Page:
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Plotinus  A. D. 204 - 270

bulletTexts:  Neoplatonism
bulletTexts:  Plotinus
bulletTexts:  The Enneads
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The Cambridge Companion to Plotinus by Lloyd P. Gerson
Plotinus Online Texts
bulletThe Enneads (at vt.edu)
bulletThe Enneads (at Classics Archive)

 

Plotinus Biography
From the Internet Encyclopedia of Philosophy.  Examines the life and thought of Plotinus, a Roman philosopher of Egyptian descent. Includes his studies in religion and ethics.  Excerpt:

Plotinus was born at Lycopolis, in Upper Egypt in 204 CE, and died at Campania in 270 CE. In the twenty-eighth year of his life he applied himself to philosophy, and attended the lectures of the most celebrated men of that time in Alexandria. After studying under Ammonius for some ten years, he accompanied the Emperor Gordian in his campaign against the Persians, in order to learn something of their philosophy. In this object he failed, owing to the unsuccessful issue of the undertaking; he was even obliged to flee for his life to Antioch. In 244 he went to Rome and won numerous adherents to his teaching, among them the Emperor Gallienus and his wife Salonina. He conceive the idea of founding an ideal city in Campania, with the approval and support of the emperor: this city was to be called Platonopolis, and its inhabitants were to live according to the laws of Plato. Gallienus was not disinclined to enter into the plan; but it was thwarted by the opposition of the imperial counselors. He taught in Rome until about 268, retiring then to the country estate of a disciple in Campania. Plotinus did not reduce his doctrine to writing until toward the close of his life, and then did not publish it. His pupil Porphyry, arranged the fifty-four treatises of Plotinus in six Enneads, placing them in logical order from the simplest to the most abstruse, as well as chronological sequence. They were first printed in a Latin translation by Marsilio Ficino at Florence in 1492, then in Greek and Latin at Basel, in 1580.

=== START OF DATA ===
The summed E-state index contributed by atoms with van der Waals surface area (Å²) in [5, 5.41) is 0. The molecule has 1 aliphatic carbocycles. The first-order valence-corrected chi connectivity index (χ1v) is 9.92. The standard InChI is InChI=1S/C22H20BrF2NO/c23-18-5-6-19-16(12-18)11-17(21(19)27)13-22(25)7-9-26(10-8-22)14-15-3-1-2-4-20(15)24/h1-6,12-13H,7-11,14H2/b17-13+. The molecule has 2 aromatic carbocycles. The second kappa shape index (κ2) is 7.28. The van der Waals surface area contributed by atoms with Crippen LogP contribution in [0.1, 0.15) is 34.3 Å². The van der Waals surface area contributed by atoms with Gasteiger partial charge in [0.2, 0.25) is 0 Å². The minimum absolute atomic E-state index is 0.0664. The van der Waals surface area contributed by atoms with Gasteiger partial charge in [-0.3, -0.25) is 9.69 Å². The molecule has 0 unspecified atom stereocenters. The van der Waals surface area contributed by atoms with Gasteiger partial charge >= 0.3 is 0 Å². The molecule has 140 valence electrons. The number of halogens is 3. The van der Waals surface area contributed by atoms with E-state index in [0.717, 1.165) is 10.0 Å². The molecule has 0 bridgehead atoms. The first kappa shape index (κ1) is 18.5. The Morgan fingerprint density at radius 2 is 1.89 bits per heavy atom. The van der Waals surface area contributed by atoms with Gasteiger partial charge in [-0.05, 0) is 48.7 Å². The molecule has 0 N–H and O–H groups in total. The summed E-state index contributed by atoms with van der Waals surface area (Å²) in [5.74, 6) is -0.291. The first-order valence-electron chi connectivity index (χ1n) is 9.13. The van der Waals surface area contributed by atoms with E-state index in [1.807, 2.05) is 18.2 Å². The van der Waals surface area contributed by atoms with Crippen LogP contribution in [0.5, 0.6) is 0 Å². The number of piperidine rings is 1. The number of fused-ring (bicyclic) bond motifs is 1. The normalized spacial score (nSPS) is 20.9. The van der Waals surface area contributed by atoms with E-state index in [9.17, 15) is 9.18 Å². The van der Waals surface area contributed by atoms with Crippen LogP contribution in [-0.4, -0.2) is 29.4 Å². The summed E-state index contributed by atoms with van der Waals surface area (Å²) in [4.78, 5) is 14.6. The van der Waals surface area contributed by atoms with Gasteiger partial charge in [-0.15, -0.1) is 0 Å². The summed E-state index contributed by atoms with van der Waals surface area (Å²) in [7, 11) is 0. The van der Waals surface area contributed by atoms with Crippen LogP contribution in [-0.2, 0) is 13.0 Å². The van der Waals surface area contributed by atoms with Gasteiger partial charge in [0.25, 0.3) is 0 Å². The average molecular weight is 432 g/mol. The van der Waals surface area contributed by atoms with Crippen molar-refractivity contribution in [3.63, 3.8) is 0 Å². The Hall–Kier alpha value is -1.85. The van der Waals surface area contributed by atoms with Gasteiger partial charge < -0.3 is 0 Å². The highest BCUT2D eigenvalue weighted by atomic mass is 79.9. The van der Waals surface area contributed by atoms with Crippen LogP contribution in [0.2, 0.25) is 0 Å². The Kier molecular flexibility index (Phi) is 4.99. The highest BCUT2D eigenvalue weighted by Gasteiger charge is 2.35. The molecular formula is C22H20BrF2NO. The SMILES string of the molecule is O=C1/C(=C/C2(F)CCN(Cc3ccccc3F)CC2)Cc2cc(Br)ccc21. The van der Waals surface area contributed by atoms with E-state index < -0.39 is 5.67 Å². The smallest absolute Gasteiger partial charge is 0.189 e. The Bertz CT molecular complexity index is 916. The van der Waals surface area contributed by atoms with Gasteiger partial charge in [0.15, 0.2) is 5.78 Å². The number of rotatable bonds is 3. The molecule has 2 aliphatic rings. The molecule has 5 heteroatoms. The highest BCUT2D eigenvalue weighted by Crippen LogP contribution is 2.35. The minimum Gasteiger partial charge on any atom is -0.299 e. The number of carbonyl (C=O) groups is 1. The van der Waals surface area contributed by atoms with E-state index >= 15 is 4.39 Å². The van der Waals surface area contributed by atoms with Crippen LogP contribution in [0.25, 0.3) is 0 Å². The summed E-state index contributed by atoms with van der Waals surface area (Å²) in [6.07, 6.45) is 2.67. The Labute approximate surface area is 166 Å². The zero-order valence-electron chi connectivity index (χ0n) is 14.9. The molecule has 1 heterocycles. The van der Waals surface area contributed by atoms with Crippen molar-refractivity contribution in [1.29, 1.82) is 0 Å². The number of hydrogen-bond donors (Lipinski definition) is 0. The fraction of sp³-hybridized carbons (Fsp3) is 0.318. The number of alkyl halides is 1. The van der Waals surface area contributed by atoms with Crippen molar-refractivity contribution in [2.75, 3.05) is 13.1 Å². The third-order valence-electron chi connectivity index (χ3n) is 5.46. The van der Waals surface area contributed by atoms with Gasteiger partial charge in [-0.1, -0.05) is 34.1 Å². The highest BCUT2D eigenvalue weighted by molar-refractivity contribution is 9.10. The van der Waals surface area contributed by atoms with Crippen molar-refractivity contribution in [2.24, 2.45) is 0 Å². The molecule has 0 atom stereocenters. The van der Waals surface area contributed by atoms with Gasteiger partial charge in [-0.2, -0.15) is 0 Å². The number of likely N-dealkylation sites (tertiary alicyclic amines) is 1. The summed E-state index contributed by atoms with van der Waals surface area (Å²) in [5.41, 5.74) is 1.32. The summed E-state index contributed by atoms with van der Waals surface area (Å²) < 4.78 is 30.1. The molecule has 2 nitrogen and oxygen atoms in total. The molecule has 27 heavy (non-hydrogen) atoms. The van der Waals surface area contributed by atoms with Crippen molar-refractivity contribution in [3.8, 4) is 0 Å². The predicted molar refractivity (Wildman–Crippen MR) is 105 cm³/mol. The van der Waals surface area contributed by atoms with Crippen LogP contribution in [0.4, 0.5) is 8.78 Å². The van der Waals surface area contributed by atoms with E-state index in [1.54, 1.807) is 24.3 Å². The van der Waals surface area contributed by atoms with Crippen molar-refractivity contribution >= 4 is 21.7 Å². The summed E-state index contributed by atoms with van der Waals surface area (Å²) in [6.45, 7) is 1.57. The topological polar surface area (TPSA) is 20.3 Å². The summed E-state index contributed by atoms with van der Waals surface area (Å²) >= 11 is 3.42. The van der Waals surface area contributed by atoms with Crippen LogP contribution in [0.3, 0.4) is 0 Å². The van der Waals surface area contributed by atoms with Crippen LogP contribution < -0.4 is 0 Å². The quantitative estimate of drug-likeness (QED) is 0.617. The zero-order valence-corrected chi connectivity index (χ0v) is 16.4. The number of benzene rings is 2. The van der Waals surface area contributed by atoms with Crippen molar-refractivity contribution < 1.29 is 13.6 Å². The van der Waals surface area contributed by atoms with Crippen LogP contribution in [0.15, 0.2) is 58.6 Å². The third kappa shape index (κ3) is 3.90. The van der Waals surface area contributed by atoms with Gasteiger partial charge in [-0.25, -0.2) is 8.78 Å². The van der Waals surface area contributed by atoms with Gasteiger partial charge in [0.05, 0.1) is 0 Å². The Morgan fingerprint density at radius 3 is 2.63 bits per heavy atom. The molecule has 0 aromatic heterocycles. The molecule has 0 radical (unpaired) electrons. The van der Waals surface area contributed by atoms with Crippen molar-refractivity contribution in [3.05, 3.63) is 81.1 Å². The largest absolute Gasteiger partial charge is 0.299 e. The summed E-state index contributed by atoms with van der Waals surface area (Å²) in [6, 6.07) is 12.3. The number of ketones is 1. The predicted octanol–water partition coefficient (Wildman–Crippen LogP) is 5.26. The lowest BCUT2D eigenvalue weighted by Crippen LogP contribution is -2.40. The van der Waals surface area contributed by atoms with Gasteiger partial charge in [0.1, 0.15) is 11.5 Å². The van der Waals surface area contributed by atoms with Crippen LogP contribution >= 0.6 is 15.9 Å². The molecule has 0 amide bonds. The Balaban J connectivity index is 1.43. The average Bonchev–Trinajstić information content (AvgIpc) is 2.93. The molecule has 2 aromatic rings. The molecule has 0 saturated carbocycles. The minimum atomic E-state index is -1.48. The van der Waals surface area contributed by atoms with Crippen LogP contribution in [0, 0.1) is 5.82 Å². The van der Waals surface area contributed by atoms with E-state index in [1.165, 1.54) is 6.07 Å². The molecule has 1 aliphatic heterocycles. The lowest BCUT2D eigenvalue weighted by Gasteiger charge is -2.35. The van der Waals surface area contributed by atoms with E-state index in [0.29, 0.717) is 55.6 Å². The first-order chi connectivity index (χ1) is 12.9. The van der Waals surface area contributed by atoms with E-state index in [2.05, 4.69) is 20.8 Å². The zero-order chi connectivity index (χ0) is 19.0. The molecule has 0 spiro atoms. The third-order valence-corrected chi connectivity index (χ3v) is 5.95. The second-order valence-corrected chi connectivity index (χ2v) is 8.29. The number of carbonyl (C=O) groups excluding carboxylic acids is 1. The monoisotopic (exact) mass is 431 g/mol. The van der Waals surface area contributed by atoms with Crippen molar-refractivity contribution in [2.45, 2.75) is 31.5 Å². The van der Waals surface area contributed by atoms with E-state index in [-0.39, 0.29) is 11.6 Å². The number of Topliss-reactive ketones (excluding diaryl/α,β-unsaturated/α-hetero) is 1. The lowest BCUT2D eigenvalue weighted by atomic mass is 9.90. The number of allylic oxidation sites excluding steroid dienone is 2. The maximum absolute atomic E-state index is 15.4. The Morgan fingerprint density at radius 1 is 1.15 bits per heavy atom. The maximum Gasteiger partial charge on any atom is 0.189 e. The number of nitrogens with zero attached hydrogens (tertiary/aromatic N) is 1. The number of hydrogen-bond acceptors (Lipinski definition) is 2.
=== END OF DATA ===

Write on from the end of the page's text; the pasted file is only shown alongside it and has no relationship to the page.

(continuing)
On Beauty
Ennead's On Beauty is a copy of Plotinus' critique of beauty translated by Stephen MacKenna.

 

Neoplatonism

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